Friday, July 19, 2019

Introduction to Financial Mathematics :: essays research papers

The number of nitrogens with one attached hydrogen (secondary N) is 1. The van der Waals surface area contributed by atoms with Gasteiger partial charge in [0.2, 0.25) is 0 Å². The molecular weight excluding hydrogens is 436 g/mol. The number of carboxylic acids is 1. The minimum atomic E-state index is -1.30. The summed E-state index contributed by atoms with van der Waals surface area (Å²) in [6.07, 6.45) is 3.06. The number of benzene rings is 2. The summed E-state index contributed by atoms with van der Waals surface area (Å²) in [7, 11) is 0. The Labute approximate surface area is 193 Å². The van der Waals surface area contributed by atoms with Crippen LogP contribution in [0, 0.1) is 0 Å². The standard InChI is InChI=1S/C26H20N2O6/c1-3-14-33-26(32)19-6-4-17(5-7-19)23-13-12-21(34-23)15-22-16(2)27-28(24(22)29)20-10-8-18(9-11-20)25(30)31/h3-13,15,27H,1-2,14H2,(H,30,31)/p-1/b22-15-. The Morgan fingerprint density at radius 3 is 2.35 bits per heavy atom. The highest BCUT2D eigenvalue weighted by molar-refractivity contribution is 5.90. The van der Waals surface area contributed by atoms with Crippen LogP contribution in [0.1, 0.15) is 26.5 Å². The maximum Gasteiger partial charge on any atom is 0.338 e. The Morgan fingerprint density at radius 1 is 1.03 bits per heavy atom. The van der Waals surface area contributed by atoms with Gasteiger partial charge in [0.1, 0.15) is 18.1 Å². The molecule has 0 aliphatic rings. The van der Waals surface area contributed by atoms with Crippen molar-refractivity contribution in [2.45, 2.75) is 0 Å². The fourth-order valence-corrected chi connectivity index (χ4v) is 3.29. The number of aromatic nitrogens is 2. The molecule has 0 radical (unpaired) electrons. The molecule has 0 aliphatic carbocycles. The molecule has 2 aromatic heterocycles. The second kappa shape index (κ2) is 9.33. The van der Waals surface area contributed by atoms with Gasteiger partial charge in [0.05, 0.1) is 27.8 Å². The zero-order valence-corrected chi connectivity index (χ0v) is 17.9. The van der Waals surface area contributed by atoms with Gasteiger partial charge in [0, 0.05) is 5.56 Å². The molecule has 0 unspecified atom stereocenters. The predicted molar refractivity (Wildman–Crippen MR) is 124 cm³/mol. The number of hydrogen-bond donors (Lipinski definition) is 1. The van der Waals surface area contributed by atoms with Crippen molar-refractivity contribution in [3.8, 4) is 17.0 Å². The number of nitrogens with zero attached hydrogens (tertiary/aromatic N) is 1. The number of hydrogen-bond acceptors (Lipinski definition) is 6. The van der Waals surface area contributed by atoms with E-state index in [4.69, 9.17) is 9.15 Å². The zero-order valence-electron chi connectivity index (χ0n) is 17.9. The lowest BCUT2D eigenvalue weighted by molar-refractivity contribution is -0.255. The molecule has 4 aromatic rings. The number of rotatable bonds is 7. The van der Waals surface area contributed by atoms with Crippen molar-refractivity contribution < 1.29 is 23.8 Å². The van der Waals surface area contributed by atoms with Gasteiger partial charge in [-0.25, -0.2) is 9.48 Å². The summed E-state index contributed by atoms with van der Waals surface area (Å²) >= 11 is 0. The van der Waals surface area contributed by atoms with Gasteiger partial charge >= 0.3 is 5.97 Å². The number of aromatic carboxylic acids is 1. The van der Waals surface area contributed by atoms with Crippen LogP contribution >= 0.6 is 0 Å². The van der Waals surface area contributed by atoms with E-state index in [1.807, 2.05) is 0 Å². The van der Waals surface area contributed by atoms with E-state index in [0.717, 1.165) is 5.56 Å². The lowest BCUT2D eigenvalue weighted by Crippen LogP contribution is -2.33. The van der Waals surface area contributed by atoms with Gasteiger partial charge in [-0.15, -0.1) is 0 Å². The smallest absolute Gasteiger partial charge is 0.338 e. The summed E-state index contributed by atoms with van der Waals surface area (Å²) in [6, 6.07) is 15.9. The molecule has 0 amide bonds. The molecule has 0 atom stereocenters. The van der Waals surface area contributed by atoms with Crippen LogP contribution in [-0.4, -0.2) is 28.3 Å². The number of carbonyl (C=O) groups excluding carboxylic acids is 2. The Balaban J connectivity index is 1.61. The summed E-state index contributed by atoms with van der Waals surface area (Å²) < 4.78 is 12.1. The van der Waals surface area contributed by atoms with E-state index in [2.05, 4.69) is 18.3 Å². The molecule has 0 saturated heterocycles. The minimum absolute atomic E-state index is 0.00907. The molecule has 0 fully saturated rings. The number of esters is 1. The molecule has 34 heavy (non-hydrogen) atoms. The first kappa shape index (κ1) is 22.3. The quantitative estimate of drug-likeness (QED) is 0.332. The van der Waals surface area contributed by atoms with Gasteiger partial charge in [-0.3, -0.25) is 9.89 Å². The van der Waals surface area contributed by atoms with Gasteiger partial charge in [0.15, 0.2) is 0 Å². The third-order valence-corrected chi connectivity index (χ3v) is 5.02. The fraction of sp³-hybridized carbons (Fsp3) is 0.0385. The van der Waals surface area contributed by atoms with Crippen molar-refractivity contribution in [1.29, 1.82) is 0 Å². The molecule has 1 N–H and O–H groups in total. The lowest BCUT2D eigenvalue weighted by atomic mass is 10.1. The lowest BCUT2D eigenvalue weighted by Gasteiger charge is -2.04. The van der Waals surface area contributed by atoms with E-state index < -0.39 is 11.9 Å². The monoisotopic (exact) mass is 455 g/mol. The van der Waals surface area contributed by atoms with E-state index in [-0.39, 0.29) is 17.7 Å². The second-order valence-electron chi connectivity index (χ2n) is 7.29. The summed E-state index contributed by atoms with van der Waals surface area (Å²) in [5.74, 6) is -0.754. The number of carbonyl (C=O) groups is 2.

Introduction to Financial Mathematics Table of Contents 1. Finite Probability Spaces . . . . . . . . . . . . . . . . . . . . . . . . . . . . . . . . . . . . . . . . . . . . . . . . . . . . . . . . . . 1 2. Elements of Continuous Probability Theory . . . . . . . . . . . . . . . . . . . . . . . . . . . . . . . . . . . . . . . . 12 3. Differential Equations . . . . . . . . . . . . . . . . . . . . . . . . . . . . . . . . . . . . . . . . . . . . . . . . . . . . . . . . . . . . 21 Lecture Notes — MAP 5601 map5601LecNotes.tex i 8/27/2003 1. Finite Probability Spaces The toss of a coin or the roll of a die results in a finite number of possible outcomes. We represent these outcomes by a set of outcomes called a sample space. For a coin we might denote this sample space by {H, T} and for the die {1, 2, 3, 4, 5, 6}. More generally any convenient symbols may be used to represent outcomes. Along with the sample space we also specify a probability function, or measure, of the likelihood of each outcome. If the coin is a fair coin, then heads and tails are equally likely. If we denote the probability measure by P, then we write P(H) = P(T) = 1 2 . Similarly, if each face of the die is equally likely we may write P(1) = P(2) = P(3) = P(4) = P(5) = P(6) = 1 6 . Defninition 1.1. A finite probability space is a pair ( , P) where is the sample space set and P is a probability measure: If = {!1, !2, . . . , !n}, then (i) 0 < P(!i)  1 for all i = 1, . . . , n (ii) n Pi=1 P(!i) = 1. In general, given a set of A, we denote the power set of A by P(A). By definition this is the set of all subsets of A. For example, if A = {1, 2}, then P(A) = {;, {1}, {2}, {1, 2}}.

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